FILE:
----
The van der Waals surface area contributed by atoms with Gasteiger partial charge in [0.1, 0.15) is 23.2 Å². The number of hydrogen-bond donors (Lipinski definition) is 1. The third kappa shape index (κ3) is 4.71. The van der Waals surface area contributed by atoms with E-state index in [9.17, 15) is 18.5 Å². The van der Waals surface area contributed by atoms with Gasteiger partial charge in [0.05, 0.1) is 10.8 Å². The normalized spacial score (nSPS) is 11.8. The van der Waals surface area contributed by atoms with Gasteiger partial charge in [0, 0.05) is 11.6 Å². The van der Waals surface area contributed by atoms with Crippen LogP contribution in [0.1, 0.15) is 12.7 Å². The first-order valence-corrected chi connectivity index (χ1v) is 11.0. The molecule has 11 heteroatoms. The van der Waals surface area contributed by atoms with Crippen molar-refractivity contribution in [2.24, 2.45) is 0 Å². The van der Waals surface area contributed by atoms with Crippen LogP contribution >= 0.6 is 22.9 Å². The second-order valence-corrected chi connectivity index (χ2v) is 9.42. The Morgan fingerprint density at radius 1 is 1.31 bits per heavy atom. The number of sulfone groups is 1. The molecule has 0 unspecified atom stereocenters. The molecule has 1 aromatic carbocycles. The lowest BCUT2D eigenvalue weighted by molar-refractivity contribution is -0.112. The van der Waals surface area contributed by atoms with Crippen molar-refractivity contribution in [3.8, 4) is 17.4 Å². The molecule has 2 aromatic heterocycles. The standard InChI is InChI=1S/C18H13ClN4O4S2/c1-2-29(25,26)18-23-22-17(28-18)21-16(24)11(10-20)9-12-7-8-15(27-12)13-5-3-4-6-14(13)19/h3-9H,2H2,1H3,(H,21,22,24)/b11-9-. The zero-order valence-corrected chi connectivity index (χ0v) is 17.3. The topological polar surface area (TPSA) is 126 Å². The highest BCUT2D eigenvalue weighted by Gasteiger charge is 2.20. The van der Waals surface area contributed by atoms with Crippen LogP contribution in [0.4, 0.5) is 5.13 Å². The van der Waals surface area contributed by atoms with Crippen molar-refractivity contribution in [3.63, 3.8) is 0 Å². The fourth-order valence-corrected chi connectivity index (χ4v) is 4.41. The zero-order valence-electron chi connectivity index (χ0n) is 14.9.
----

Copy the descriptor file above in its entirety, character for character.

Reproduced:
The van der Waals surface area contributed by atoms with Gasteiger partial charge in [0.1, 0.15) is 23.2 Å². The number of hydrogen-bond donors (Lipinski definition) is 1. The third kappa shape index (κ3) is 4.71. The van der Waals surface area contributed by atoms with E-state index in [9.17, 15) is 18.5 Å². The van der Waals surface area contributed by atoms with Gasteiger partial charge in [0.05, 0.1) is 10.8 Å². The normalized spacial score (nSPS) is 11.8. The van der Waals surface area contributed by atoms with Gasteiger partial charge in [0, 0.05) is 11.6 Å². The van der Waals surface area contributed by atoms with Crippen LogP contribution in [0.1, 0.15) is 12.7 Å². The first-order valence-corrected chi connectivity index (χ1v) is 11.0. The molecule has 11 heteroatoms. The van der Waals surface area contributed by atoms with Crippen molar-refractivity contribution in [2.24, 2.45) is 0 Å². The van der Waals surface area contributed by atoms with Crippen LogP contribution >= 0.6 is 22.9 Å². The second-order valence-corrected chi connectivity index (χ2v) is 9.42. The Morgan fingerprint density at radius 1 is 1.31 bits per heavy atom. The number of sulfone groups is 1. The molecule has 0 unspecified atom stereocenters. The molecule has 1 aromatic carbocycles. The lowest BCUT2D eigenvalue weighted by molar-refractivity contribution is -0.112. The van der Waals surface area contributed by atoms with Crippen molar-refractivity contribution in [3.8, 4) is 17.4 Å². The molecule has 2 aromatic heterocycles. The standard InChI is InChI=1S/C18H13ClN4O4S2/c1-2-29(25,26)18-23-22-17(28-18)21-16(24)11(10-20)9-12-7-8-15(27-12)13-5-3-4-6-14(13)19/h3-9H,2H2,1H3,(H,21,22,24)/b11-9-. The zero-order valence-corrected chi connectivity index (χ0v) is 17.3. The topological polar surface area (TPSA) is 126 Å². The highest BCUT2D eigenvalue weighted by Gasteiger charge is 2.20. The van der Waals surface area contributed by atoms with Crippen LogP contribution in [0.4, 0.5) is 5.13 Å². The van der Waals surface area contributed by atoms with Crippen molar-refractivity contribution in [3.63, 3.8) is 0 Å². The fourth-order valence-corrected chi connectivity index (χ4v) is 4.41. The zero-order valence-electron chi connectivity index (χ0n) is 14.9.